The original was, if nothing else, a horror movie about what happens when adults try to influence the minds of children for their own purposes — benevolent, malevolent or otherwise. But this new version doesn’t let any character besides Andy talk to Charlie for more than a sentence or two, so now it’s just a humdrum story about a girl who loves her parents and wants to get revenge on the people who hurt her family.
That’s motivation enough for a modest thriller, but even though Armstrong does what she can with the lead role, and Efron is doing strong work as a dad terrified for his daughter, their family is a lifeless unit. There’s no joy, there’s very little love, and even the house they’ve lived in for three years looks devoid of personality. As a matter of fact, almost all the sets are devoid of personality. The sulky cinematography from Karim Hussein (“Possessor”) looks like it was shot entirely at the un-magic hour. The whole movie looks empty and depressed.
It’s fair to say that this new “Firestarter” exists in an entirely different context than the original. Stories like this are now usually mined for excitement instead of scares, and they generally climax with a character like Charlie getting invited into a larger interconnected world of fantasy and wonder. This new “Firestarter,” from director Keith Thomas (“The Vigil”), has no interest in juxtaposing King’s vision of super-powered children with those of contemporary blockbusters — aside from one clunky line of dialogue where the evil Captain Hollister (Gloria Reuben) says Charlie is a “real-life superhero,” like it’s just occurred to her — nor does the film seem interested in exploring the darker side of power fantasies. Or in exploring anything else, really.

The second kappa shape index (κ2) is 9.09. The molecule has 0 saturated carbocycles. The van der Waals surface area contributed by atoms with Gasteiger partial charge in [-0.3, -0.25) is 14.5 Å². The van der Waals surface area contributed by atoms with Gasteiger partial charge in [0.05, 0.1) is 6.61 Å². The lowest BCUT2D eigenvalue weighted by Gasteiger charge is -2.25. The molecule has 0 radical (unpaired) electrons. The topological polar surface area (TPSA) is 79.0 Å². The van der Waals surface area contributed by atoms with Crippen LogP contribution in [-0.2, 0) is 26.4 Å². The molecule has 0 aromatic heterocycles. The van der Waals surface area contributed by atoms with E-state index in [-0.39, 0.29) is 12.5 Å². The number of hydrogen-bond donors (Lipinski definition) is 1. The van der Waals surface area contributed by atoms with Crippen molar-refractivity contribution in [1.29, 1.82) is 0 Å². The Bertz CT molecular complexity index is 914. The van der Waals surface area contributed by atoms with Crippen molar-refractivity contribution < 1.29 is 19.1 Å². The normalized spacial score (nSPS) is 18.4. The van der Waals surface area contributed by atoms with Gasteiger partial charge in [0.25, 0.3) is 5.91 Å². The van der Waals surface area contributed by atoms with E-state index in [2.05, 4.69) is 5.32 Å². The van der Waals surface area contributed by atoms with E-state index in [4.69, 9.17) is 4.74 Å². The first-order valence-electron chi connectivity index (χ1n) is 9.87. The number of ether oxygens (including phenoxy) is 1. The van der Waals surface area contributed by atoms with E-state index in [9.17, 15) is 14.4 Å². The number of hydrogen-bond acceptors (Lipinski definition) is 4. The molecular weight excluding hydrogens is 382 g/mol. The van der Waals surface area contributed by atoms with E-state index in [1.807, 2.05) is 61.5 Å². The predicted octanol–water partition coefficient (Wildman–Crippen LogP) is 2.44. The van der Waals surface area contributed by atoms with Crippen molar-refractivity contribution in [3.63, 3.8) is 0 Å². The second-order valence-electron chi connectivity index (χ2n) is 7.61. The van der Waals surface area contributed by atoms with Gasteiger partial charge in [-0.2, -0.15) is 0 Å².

The whole film just takes the skeleton of “Firestarter” and throws it up on the screen, never mind the nerves, never mind the brains, never mind the heart. Characters like Rainbird are reduced to empty antagonists, with only vague hints at their hidden depths. Hollister’s role is almost entirely relegated to the limp finale and an extended conversation with a remorseful scientist played by Kurtwood Smith, whose role has so many portentous lines of dialogue and so little to do with the plot that one seriously wonders if the scene was added in post-production to add a faint patina of gravitas, or at least to pad the flimsy runtime.
The best one can probably say for the new “Firestarter” is that it gives John Carpenter, who almost directed the original (before “The Thing” flopped in theaters), an opportunity to write a score for the film he never made. (Cody Carpenter and Daniel A. Davies are credited as his co-composers.) It’s a decent score, and it sure sounds like an old-school John Carpenter riff, but it’s not so mind-blowingly amazing that it justifies the existence of the inert remake underneath it. It just happens to be one of the few burning embers in this pile of ashes.
“Firestarter” opens in US theaters and on Peacock May 13.